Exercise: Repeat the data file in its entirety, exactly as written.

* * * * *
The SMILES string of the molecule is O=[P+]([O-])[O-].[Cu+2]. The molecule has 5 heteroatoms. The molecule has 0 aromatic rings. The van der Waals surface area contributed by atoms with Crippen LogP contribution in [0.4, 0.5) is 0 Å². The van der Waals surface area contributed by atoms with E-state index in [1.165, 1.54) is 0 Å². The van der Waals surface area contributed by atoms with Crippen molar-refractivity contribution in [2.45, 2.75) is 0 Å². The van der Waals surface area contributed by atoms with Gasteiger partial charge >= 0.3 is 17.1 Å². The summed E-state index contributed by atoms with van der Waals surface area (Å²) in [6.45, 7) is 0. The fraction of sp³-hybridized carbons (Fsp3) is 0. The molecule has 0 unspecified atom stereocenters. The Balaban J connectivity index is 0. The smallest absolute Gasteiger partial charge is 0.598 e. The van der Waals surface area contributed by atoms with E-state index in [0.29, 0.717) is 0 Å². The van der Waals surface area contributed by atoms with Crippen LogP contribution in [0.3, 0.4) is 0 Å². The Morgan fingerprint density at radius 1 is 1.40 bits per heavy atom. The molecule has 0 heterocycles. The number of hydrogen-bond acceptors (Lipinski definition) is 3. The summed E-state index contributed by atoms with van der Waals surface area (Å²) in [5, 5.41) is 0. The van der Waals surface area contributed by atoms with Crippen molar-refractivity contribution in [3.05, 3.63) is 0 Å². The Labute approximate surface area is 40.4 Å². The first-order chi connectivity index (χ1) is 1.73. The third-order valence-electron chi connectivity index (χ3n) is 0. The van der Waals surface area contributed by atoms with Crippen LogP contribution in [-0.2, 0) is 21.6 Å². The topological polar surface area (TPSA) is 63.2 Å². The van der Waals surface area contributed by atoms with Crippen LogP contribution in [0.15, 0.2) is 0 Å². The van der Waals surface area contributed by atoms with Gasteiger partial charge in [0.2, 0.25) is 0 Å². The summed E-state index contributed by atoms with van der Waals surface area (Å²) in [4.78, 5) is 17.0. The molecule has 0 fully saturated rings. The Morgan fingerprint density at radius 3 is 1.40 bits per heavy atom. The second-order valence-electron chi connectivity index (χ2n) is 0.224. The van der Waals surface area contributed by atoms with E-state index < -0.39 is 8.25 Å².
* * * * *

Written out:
The SMILES string of the molecule is O=[P+]([O-])[O-].[Cu+2]. The molecule has 5 heteroatoms. The molecule has 0 aromatic rings. The van der Waals surface area contributed by atoms with Crippen LogP contribution in [0.4, 0.5) is 0 Å². The van der Waals surface area contributed by atoms with E-state index in [1.165, 1.54) is 0 Å². The van der Waals surface area contributed by atoms with Crippen molar-refractivity contribution in [2.45, 2.75) is 0 Å². The van der Waals surface area contributed by atoms with Gasteiger partial charge >= 0.3 is 17.1 Å². The summed E-state index contributed by atoms with van der Waals surface area (Å²) in [6.45, 7) is 0. The fraction of sp³-hybridized carbons (Fsp3) is 0. The molecule has 0 unspecified atom stereocenters. The Balaban J connectivity index is 0. The smallest absolute Gasteiger partial charge is 0.598 e. The van der Waals surface area contributed by atoms with E-state index in [0.29, 0.717) is 0 Å². The van der Waals surface area contributed by atoms with Crippen LogP contribution in [0.3, 0.4) is 0 Å². The Morgan fingerprint density at radius 1 is 1.40 bits per heavy atom. The molecule has 0 heterocycles. The number of hydrogen-bond acceptors (Lipinski definition) is 3. The summed E-state index contributed by atoms with van der Waals surface area (Å²) in [5, 5.41) is 0. The van der Waals surface area contributed by atoms with Crippen molar-refractivity contribution in [3.05, 3.63) is 0 Å². The Labute approximate surface area is 40.4 Å². The first-order chi connectivity index (χ1) is 1.73. The third-order valence-electron chi connectivity index (χ3n) is 0. The van der Waals surface area contributed by atoms with Crippen LogP contribution in [-0.2, 0) is 21.6 Å². The topological polar surface area (TPSA) is 63.2 Å². The van der Waals surface area contributed by atoms with Crippen LogP contribution in [0.15, 0.2) is 0 Å². The van der Waals surface area contributed by atoms with Gasteiger partial charge in [0.2, 0.25) is 0 Å². The summed E-state index contributed by atoms with van der Waals surface area (Å²) in [4.78, 5) is 17.0. The molecule has 0 fully saturated rings. The Morgan fingerprint density at radius 3 is 1.40 bits per heavy atom. The second-order valence-electron chi connectivity index (χ2n) is 0.224. The van der Waals surface area contributed by atoms with E-state index < -0.39 is 8.25 Å².